High-leverage activities: how to identify your energy multipliers - Deepstash
Using our time on high leverage activities

We have 168 hours per week. If we remove the weekends, the time we sleep, eat, shower, and other basic needs, we have a maximum of 100 hours per week to play with.

We have so little time, yet we waste a lot of energy on low leverage tasks that leave us tired and unfulfilled. We should know how to focus our time and energy on high leverage activities.

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"Moving the needle" is used by organisations to describe work with a noticeable impact. However, it can be exhaustive and counterproductive for an individual person to follow such a strategy.

A person should, instead of moving the needle, operate the most efficient levers. Moving the needle may imply hard work, whereas using a lever means using your input to amplify your output.

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Everyone's levers will be different. But when used, they can turn a relatively small amount of time and energy into significant results.

Examples of high-leverage activities:

  • Automating part of your work
  • Creating and publishing original content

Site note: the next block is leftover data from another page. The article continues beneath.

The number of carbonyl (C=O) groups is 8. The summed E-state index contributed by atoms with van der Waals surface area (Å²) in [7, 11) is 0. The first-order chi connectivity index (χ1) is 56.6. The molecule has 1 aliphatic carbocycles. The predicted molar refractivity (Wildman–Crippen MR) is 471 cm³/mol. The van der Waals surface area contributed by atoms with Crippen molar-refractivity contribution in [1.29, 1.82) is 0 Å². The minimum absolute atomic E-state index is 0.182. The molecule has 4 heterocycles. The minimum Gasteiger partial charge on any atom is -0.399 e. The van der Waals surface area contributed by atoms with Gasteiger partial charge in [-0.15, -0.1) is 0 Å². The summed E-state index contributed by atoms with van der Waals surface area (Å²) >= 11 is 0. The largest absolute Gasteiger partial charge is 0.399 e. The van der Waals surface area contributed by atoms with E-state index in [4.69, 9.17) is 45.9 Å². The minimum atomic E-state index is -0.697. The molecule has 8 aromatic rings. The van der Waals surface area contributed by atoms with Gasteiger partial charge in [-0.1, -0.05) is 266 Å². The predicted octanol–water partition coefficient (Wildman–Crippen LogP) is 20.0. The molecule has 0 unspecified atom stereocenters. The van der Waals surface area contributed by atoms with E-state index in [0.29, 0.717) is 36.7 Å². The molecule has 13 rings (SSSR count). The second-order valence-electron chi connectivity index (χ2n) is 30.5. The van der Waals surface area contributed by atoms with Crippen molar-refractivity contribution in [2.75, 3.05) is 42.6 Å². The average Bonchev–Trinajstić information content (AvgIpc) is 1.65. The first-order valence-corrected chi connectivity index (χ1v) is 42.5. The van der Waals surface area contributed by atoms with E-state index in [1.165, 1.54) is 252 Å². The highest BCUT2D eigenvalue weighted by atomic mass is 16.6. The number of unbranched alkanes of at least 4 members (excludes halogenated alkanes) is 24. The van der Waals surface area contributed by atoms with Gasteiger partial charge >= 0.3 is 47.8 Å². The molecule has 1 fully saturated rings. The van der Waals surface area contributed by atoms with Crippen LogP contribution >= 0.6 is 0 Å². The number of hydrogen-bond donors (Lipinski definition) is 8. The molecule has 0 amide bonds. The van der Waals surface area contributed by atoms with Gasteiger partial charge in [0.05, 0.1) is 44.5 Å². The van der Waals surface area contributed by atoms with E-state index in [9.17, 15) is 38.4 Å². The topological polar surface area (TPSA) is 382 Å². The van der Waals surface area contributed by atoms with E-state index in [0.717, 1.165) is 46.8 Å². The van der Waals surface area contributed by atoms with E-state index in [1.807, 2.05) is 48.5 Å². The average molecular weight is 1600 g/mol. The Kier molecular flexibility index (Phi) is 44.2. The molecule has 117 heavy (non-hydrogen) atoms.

• Joining a public speaking club
  • Taking a writing workshop
  • Mastering a critical tool
  • Building metacognitive processes
  • Learning a new language (such as coding)
  • Looking for a great coach or mentor
  • Shortening unnecessary long meetings
  • Investing in personal and professional relationships.

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  • Document your daily activities. For a few days, track how you spend your workdays.
  • Highlight the tasks you are best suited for. Or put differently, focus on the tasks only you can do.
  • Choose your levers. Select 2 - 3 high-leverage activities and ensure to commit to these levers. Delegate tasks you are not best suited for, and automate repetitive activities.

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